Wednesday, June 20, 2007

Memory of the world

That's a big formula: Memory of the world. What's it all about? Well, Unesco has decided to register a certain number of outstanding historical documents as a permanent testimony of the human story of our planet. I'm enchanted to learn, for example, that the choice of US documents is neither the Gettysburg Address nor even the Watergate tapes, but a whimsical Judy Garland movie that charmed me infinitely as a child: the Wizard of Oz.

In the case of Sweden, Unesco has registered two sets of family archives: those of Alfred Nobel [1833-1896], founder of the prize, and those of the 88-year-old cineast Ingmar Bergman.

Concerning France, Unesco has selected the tapestry of Bayeux.

This fragment shows the Conqueror's half-brother Odo wielding weirdly a massive shaft at the Battle of Hastings in 1066. I've always liked to imagine, not very objectively, that he might have been a nominal forebear of my 13th-century ancestor Odo de Scevington [literally, in Saxon, place of the shaft], owner of a manor in Kent with the lovely name of Dolce. In any case, if future researchers use a computerized network to look up the Bayeux tapestry, they might find their way to my Skeffington typescript [click here to find it straightaway].

In the case of my birthplace, Australia, the Unesco Memory of the world project is perfectly explicit. The documents to be registered for posterity are our convict archives. Here's a treasured personal fragment of this memory:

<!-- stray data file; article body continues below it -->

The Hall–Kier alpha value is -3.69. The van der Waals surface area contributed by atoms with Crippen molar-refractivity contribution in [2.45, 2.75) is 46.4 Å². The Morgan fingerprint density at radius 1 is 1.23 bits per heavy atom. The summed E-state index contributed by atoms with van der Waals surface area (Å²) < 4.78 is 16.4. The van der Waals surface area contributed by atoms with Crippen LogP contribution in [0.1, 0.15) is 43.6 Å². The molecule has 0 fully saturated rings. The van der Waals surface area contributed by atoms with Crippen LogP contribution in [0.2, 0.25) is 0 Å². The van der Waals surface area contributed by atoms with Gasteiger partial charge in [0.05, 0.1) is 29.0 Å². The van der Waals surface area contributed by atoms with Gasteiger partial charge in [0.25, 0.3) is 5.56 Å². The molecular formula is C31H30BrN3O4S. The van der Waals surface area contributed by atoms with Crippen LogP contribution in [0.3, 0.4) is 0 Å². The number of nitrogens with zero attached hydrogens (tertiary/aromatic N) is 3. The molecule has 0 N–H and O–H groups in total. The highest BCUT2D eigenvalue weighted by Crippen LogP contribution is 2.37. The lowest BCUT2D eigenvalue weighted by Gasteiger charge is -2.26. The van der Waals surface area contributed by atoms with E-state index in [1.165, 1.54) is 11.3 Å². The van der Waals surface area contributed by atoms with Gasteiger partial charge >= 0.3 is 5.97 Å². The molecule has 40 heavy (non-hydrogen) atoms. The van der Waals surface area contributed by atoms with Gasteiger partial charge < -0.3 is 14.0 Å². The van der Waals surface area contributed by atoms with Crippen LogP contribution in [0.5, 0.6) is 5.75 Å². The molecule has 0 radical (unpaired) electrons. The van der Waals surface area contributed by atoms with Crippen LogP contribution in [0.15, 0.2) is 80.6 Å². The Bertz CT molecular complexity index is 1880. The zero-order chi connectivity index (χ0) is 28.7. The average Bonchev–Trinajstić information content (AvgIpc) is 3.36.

This is the famous ticket of leave indicating that my Tipperary great-great-great-grandfather Patrick Hickey [1782-1858] was transported to New South Wales in 1829, and even spent time on notorious Norfolk Island. Today, I get a kick out of thinking that the future world, as envisaged by Unesco, will remember my maternal family and me, not for the pioneering efforts in Braidwood of Charles Walker [1807-1860], probably the elder brother of the whisky inventor Johnnie Walker, nor for smart hotel founders named O'Keeffe, nor for northern Irish Protestant pioneers named Kennedy and Cranston, nor even for any of us living folk (including my two Smith cousins, Australian doctors, who were indirect recipients of the Nobel Prize for Peace awarded to Médecins Sans Frontières a few years ago)... but for a vulgar and no doubt lovable Irish cattle-poacher whose son William Hickey [whom I'm researching] was an early bushranger.

Personally, I'm not troubled by this strange filtering process that determines what might, and what might not, be remembered. On the other hand, I was disappointed by the fact that, during my one-month visit to Australia last year, I was unable to visit Braidwood, the territory of Patrick Hickey. He got there easily in 1829. My ancestor Charles Walker, too. But William Skyvington never made it. Modern Australia was incapable [because their public transport is shit] of letting me visit the region of one of my major ancestral memories.

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